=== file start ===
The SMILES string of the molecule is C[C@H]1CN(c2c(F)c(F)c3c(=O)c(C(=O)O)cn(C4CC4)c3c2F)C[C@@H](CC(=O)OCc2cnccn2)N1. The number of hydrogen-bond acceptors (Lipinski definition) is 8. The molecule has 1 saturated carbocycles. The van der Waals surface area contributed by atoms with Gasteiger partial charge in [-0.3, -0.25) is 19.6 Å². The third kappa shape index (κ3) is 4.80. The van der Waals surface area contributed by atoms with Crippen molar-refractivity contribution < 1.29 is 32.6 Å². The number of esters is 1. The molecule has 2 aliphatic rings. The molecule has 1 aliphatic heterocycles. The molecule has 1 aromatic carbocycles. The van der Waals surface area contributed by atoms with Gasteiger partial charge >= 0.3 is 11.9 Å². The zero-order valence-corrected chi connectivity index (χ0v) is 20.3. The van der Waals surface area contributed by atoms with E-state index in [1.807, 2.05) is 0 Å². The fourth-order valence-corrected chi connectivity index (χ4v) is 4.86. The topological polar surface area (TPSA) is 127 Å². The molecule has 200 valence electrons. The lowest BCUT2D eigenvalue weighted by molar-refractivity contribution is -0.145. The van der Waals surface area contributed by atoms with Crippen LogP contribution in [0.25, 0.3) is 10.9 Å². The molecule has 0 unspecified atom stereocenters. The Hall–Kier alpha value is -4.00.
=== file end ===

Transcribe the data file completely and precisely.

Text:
The SMILES string of the molecule is C[C@H]1CN(c2c(F)c(F)c3c(=O)c(C(=O)O)cn(C4CC4)c3c2F)C[C@@H](CC(=O)OCc2cnccn2)N1. The number of hydrogen-bond acceptors (Lipinski definition) is 8. The molecule has 1 saturated carbocycles. The van der Waals surface area contributed by atoms with Gasteiger partial charge in [-0.3, -0.25) is 19.6 Å². The third kappa shape index (κ3) is 4.80. The van der Waals surface area contributed by atoms with Crippen molar-refractivity contribution < 1.29 is 32.6 Å². The number of esters is 1. The molecule has 2 aliphatic rings. The molecule has 1 aliphatic heterocycles. The molecule has 1 aromatic carbocycles. The van der Waals surface area contributed by atoms with Gasteiger partial charge >= 0.3 is 11.9 Å². The zero-order valence-corrected chi connectivity index (χ0v) is 20.3. The van der Waals surface area contributed by atoms with E-state index in [1.807, 2.05) is 0 Å². The fourth-order valence-corrected chi connectivity index (χ4v) is 4.86. The topological polar surface area (TPSA) is 127 Å². The molecule has 200 valence electrons. The lowest BCUT2D eigenvalue weighted by molar-refractivity contribution is -0.145. The van der Waals surface area contributed by atoms with Crippen LogP contribution in [0.25, 0.3) is 10.9 Å². The molecule has 0 unspecified atom stereocenters. The Hall–Kier alpha value is -4.00.